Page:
Reports and Reviews

Review: LimeFuel – Limeade Blast 18000mAh Charger

Review: LimeFuel – Limeade Blast 18000mAh Charger
Apocalypse Josh

I was asked, “what piece of gear do you think you’d be pissed about if you went out and left it behind?” I had a hard time coming up with a single item, as I have a lot of redundancy in my EDC. However, one thing I really don’t like realising I have left behind, or lent out, is my external power source. My personal go-to power pack I originally backed as a Kickstarter, and has now moved into full commercial production: the LimeAde by LimeFuel.

I use it primarily to recharge my iPhone, iPad and other personal electronics. Back before my HEXBrite flashlight died, I used to charge that too. I’ve used small, supermarket shelf battery units before and wasn’t impressed, hence why I opted for a heavy duty unit like this. This is the Limeade BLAST L180X, their 18000mAh high-capacity option (at the time of the Kickstarter campaign). It has been with me since July 2013 and faithfully charging my devices every other week or so.


The L180X weighs in at 370g (13 ounces), measures 124 x 79 x 24mm, and is covered in a textured plastic case with a slightly tacky surface, meaning it will stay put when placed on slightly uneven surface. This makes it ideal for when you’re in transit and don’t want it dragging your devices into a mad dash to the ground. The Blast can easily slip into a backpack, pouch, or pocket without weighing you down.

The Blast features a 2.0A micro-USB input for charging, an integrated LED for those bottom of the pack rummaging sessions. But the most important parts are the two outputs: one for 1.0A and the other for 2.1A. The ultra-high 18000mAh capacity comes with a input charging time to match, and depends on charger output speed. A 2A charger (like an iPad charger) will speed charge the L180X in 11 hours while a 1A (like a iPad charger, or some car-lighter chargers) will take up to 18 hours.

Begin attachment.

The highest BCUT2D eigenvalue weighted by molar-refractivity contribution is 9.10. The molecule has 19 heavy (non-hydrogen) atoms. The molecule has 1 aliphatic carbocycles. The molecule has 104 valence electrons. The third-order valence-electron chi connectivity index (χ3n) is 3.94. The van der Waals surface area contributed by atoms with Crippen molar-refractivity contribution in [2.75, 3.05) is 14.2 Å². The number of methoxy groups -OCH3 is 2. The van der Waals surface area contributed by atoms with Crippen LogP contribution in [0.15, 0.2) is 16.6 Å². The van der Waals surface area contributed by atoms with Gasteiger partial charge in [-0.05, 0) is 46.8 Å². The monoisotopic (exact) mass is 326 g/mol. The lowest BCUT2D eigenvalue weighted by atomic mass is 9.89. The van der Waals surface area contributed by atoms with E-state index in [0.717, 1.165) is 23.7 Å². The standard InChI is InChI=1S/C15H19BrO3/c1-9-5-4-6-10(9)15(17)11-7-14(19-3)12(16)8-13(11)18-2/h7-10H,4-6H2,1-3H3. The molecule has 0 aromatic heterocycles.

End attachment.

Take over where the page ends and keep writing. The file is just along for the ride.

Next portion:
The FCC, CE and RoHS certified 18000mAh Blast provides enough juice to charge an iPhone 5 twelve times without having to recharge the external battery. To cater for the other devices, check this list out as an indication:

Apple iPhone 4 or 5: ~12.5 times
Samsung Galaxy S III: ~8 times
Samsung Galaxy Note: ~7 times
Amazon Kindle Fire: ~4 times
Apple iPad 1 or 2: ~2 times
Google Nexus 4: ~8.5 times
Google Nexus 10: ~2 times
Sony PSP: ~11 times
Apple iPod Nano: ~171 times

For more modern devices, just divide 18000 by the mAh usage of your device.


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LimeFuel also put out two smaller versions of the Blast, the L130X (13000mAh) and L156X (15600mAh). However, further development has led to several lines now being available. The new models are their Rugged line, and a Lite range, the new generation of Blasts (which we have one of, the L200X featured above on the right), as well as Go-Pro and Phantom drone batteries.

I’ve had very good service out of my Limeade Blast, and when I go on adventures or even just have solid days away from my desk off-site or in meetings, it’s an invaluable addition to my load out. And it’s appreciated by anyone else who wants to sponge amps off me.
-AJ



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Apocalypse Josh
Josh Orth is a second generation expat currently dwelling in the arguably civilized outskirts of Melbourne, Australia. He's lived in deserts, jungles and urban sprawls around the world and traveled/adventured into assorted inhospitable places around the world and has a keen sense of the speed with which the trappings of 'civilized Western life' can disappear. This has led him to begin writing about his interests and observations when it comes to the gear, skills and other necessities of self reliance of being equipped for whatever a capricious, occasionally indurate life might throw at him. This isn't by any means to say our eccentric friend actually longs for life in dystopia, but if he had to he might not complain. Read more by Josh at Apocalypse Equipped.

1 Comment

  1. Looking at this as a gift. Given the two (1.0, 2.1 amp) ports, I am confused. wny the need for the two different? The iPad uses the 2.1 A but the cell phones have come with lower amp chargers. When I used a 2.1 with a cell phone, the charger became very hot so do not use these higher amp, faster chargers.

    Is this why the need for the two? Are they properly labeled?